This preview shows pages 1–2. Sign up to view the full content.
This preview has intentionally blurred sections. Sign up to view the full version.
View Full Document
Unformatted text preview: STAT 3911 Homework 1] Solutions
Instructor: Alicia Johnson 3.26 3.32 3.38 3.49 Home selling prices:
a} (i) y = 9.2  7’?.9x= 9.2 * FT.9(2} — 1b3.2: we would predict that a ltouse with two
thousand square feet would sell for $193,299.
(ii) y = 9.2 * 2?.9x— 9.2 + FF.9L3J — 249.2; we would predict that a house with three
thousand square feet would sell for $249,299. b] For every increase in house size oi‘one unit [a thousand square feet}, home prices are
predicted to increase by 27" ttnits (that is. T? thousand dollars).
c} The correlation bwctwcen these two variables is positive. There is a positive slope. Also, bf: putting in different values ot‘x. we can see that as square footage increases. so do
predicted home prices. d} The predicted value is 249.2, and the actual value is 399. So the residual isy —,v = 399
249.2 = 59.9. The selling price was 539.899 higher than what would he predicted. e] If a home owner added 599 square i'eet to their existing home. I would increase by 9.5.
Theny would increase by ??.9I{9.5J = 38.5.: we would expect its selling price to increase
a} season. How much do seat belts help?
aft As seat belt usage (x) increases by l percctttage point, the predicted number oFdeaths
per year {y} decreases by 229. Thus the slope is —2?9. h) n) y = 28,919 — aria — easte 2mm} r 28,919
{it} y = 28,919 — are): — 28,919 2mm} r spun.
out y— 28,919 asex— 28,919 . erotica) = 1,919. NL baseball: a} The slope indicates that for an increase in team batting average of9.199, the predicted
team scoring increases by 3.3. c} The r3 is the proportionate reduction in error. An :3 of 9.3? indicates that the prediction error using the regression line to predicty is 32% stnaller than the prediction error using
the mean oi'y to predict ,9. NOTE: Another interpretation oi‘r“ is that 32% ot'the variation in}! is accounted for by
the linear relationship of}.r with .‘r. Oil and GDP: a] See Rweb output. Blur scatterplot suggesLs that there is a strong linear relationship
between GDP and Oil lConsumption, and that the relationship is positive.
b) l'or,v — annual oil consumption per person (in barrels} and x e gross domestic product (GDP, per person, in thousands of dollars], our least squares regression line is:
,v — 9.l955  95464:: c) For every increase in GDP nl" one unit {51999 per person), oil consumption is predicted
to increase hf: 9.5464 units [that is. asses barrels per person).
dt r3 — 9.2121Ahout229d ot'the variation in}r is accounted for by the linear relationship of _1.' withx. Or we can say that the prediction error using the regression line to predict}! is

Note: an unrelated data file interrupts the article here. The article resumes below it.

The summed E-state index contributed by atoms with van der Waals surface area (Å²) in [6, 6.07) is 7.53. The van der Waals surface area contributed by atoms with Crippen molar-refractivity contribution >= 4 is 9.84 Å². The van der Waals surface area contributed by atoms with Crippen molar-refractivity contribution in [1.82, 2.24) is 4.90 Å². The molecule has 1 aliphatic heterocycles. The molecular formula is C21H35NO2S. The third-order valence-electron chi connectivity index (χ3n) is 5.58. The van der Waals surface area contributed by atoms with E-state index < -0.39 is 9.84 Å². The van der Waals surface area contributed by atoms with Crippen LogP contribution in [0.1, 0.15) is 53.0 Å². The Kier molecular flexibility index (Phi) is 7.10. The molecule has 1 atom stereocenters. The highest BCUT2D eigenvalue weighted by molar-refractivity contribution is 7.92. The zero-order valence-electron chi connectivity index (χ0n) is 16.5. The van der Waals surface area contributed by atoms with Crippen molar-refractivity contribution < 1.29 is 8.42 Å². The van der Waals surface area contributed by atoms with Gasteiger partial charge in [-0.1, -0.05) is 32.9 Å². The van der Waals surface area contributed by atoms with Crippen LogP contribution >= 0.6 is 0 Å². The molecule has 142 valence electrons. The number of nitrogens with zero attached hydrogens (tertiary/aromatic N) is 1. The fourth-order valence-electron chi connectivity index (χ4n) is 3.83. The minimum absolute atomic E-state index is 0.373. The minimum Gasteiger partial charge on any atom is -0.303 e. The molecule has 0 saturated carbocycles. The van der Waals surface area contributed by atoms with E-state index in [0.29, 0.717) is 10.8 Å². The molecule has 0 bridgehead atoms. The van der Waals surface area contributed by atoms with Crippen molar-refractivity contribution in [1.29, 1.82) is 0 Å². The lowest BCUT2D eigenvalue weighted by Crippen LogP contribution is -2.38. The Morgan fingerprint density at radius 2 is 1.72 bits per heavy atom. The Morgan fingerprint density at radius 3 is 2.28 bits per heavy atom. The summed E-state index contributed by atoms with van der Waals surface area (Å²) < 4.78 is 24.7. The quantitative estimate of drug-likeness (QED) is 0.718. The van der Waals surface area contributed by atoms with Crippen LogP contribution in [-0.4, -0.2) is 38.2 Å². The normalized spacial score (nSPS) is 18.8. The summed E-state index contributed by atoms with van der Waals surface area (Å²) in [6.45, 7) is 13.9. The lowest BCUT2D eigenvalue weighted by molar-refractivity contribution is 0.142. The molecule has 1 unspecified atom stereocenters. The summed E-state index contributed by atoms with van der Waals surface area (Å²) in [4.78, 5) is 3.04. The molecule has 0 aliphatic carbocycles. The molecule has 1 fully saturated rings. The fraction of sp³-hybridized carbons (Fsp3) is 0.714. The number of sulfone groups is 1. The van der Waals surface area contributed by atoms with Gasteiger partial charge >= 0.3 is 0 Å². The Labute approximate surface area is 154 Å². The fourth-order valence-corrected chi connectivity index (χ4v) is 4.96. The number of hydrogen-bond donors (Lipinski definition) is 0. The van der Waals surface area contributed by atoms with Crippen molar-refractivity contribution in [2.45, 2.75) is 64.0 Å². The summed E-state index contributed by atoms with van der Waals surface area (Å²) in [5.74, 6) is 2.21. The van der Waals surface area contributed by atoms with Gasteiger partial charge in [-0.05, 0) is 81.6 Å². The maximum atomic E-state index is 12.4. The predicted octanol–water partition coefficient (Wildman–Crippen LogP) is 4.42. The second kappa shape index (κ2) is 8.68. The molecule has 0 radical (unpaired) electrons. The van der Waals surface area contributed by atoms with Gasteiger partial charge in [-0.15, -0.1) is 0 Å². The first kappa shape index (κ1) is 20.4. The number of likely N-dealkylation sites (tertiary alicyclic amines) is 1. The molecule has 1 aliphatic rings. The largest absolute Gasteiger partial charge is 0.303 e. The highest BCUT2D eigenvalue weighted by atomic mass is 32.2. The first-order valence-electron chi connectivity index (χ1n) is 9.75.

T2913 smaller than the prediction error using the mean oi}.J to predicty. Mountain bike and suspension type:
a} See Rweb output. h} Rweb Output The single regression line does not appear to he the best way to fit the data. I would
suggest ﬁtting two separate regression lines: one for bikes with full suspension and one
for hi hes with front end suspension. See chh output. For both regression equations. y = price of bike. and x = weight {lbs}
Full Suspension: y — 2432.39 — 44.0% Front End Suspension: _} = 2135.53 — "34.96:: See Rweh output. Yes. using two regression lines seems more reasonable than using one.
H" the correlations for full and front end suspension hikes are found separately. 1 would
expect that the correlations would be “higher” (closer to “1) for each type ofhike. For
front end suspension hikes. the correlation is 43.5388 {sec Rweh output}. and for full
suspension hikes. the correlation is 43.952. Thus. the correlations are still negative. but the magnitude of the relationships are far stronger when correlations are examined only
among hikes ofa certain suspension type. 3.44] Oil and GDP:
Ewes k c:s'1:rip:{file= “f:mpf§on:.5£3§.c5”
Rweb:> K s read.tahlst"!mefRdata.5339.éata'. header=T}
Rwdbze atLatth}
Rwsb:b nanes:XJ
[if “Totion' “GD?” “Oil”
Rweh:>
Rwehib
Ewso:} {it in lm{Di; ~ GDP]
Rweb:> sumzarytfitl
Call:
lmtformula = Oil ~ GDP}
Residuals: E1: to Median SQ Max
5.8335 —3.2873 D.8124 2.0943 T.5269
Coefficients: Estimate Std. Error t value Prt> tll (Intercept: 3.1355 2.5007 —E.O4l H.9E5382
GDP $.5454 0.1033 5.283 C.GCO£5T *‘1
Signif. codes: 0 '***' 9.001 '**' G.U; '*' $.05 ‘ ' ﬂ.l ' ' 1 Residoa; standard error:
Editipls Rsquared: Fstatiscic: Ewe :> plot:
0 +
+ '. l
P", H
E (“I 4.451 on 11 degrads of freedom
0.?177. Adjusted Rsquared: 0.5921
2T.9? on 1 and 11 3F. p—valus: D.UDDESEQ GDP, Oil. pch=1s, xlah:”GU? in Slcoo's“. ylao=”snnual
Consumption {barrelsfpersonj“. main=”oil Consumption vs Rwao:e sbLinetfit} ...
View
Full
Document
This note was uploaded on 10/02/2011 for the course STAT 3011 taught by Professor Wang,zhan during the Spring '09 term at Minnesota.
 Spring '09
 WANG,ZHAN

Click to edit the document details